Everywhere we look, we see paint. Yet, the color of said paint is a feature we don’t often think about when discussing product manufacturing. However, we can spend time today learning about this process. Truly, paint manufacturing has gone through plenty of changes since the lead scare in the 1970s. Since the ban on lead, the paint manufacturing process has gone through a significant overhaul thanks to the discovery of new techniques and pigments. So, what is the manufacturing process of paint? Let’s find out.
The Manufacturing Process
When learning about the paint manufacturing process, the first thing to note is that paint is made from gas or byproduct material produced from a pressure vessel. The material from the vessels can only transmit up to 250 grams of Volatile Organic Compounds (VOC) to meet regulations and prevent serious illness in users. There’s a lot that goes into the process of manufacturing paint, so let’s dive in further and finally find answers to this burning question: what is the manufacturing process of paint?
Preparing the Paste
Before we can make the paint into a liquid, it first starts out as a grain. After the grain is made by manufacturers, it’s sent to paint plants, where the paint grain drops into a container of premixed resin with additional additives or solvents. The solvents and additives help form the paint into a paste.
Spreading the Pigment
In order to spread the pigment out, the paint mixture goes through two different processes. First, when the paste mixture is finished mixing, it’s transferred through a sand mill, where a cylinder spins to grind the pigment particles with sand or silica.
When grinding with sand or silica, the pigments become minuscule and easier to dispense into separate containers. Once done, the mixture goes through a filter to remove leftover sand pieces.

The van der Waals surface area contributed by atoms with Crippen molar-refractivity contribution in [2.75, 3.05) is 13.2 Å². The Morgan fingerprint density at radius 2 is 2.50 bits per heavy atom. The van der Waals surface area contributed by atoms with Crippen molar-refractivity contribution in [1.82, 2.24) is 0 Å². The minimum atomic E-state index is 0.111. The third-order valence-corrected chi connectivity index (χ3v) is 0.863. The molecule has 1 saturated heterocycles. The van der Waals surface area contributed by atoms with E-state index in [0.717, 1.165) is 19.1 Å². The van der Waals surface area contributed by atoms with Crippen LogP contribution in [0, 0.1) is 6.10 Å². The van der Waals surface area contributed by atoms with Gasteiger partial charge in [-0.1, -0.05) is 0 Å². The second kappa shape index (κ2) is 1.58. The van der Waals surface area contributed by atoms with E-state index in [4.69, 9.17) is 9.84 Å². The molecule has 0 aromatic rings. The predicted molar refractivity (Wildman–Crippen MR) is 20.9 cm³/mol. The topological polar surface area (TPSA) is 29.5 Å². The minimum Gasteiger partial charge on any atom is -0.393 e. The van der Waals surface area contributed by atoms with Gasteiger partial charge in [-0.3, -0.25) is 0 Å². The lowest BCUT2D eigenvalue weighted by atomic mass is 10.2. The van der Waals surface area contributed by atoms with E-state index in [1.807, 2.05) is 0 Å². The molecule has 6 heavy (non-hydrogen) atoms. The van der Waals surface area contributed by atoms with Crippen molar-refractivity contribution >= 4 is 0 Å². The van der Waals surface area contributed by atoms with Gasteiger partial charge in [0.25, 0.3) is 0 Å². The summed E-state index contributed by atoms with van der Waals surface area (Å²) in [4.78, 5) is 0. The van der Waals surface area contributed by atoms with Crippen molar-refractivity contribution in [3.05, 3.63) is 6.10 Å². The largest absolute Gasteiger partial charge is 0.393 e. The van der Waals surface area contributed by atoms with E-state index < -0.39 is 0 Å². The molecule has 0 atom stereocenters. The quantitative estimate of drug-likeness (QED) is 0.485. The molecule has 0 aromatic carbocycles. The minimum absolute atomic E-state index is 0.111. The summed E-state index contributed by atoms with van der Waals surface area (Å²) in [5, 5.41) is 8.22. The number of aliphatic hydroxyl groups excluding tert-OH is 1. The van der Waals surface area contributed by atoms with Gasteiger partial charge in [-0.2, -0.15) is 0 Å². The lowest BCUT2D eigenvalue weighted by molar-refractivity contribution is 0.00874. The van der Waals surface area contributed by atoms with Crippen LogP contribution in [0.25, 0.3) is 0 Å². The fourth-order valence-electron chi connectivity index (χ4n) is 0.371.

Then, close to 90 percent of the mixture gets sent through a high-speed dispersion tank if the paint byproduct needs to be dispersed elsewhere for at-home use. Once it goes through this process, workers perform an agitation phase to blend and turn the pigment into a solvent.
Thinning the Paste
Whether the paste grain is taken through a sand mill or dispersion tank, both processes prepare the paints for the thinning process. Once it reaches its desired consistency (depending on the desired color), the paste gets tossed into kettles, where the agitation process adds solvent to help it reach its final form.
Canning the Paint
Once the paint has finished thinning, it then moves to canning. The pigments disperse into separate cans and bottles and then shift to quality control to perform tests and ensure the paint meets FDA standards and regulations.
The world is filled with detailed and breathtaking processes. We’ve learned a new approach as we focused on the paint manufacturing process; it all starts inside a pressure vessel and is then processed into the final product. Continue exploring online; you never know what you’ll learn.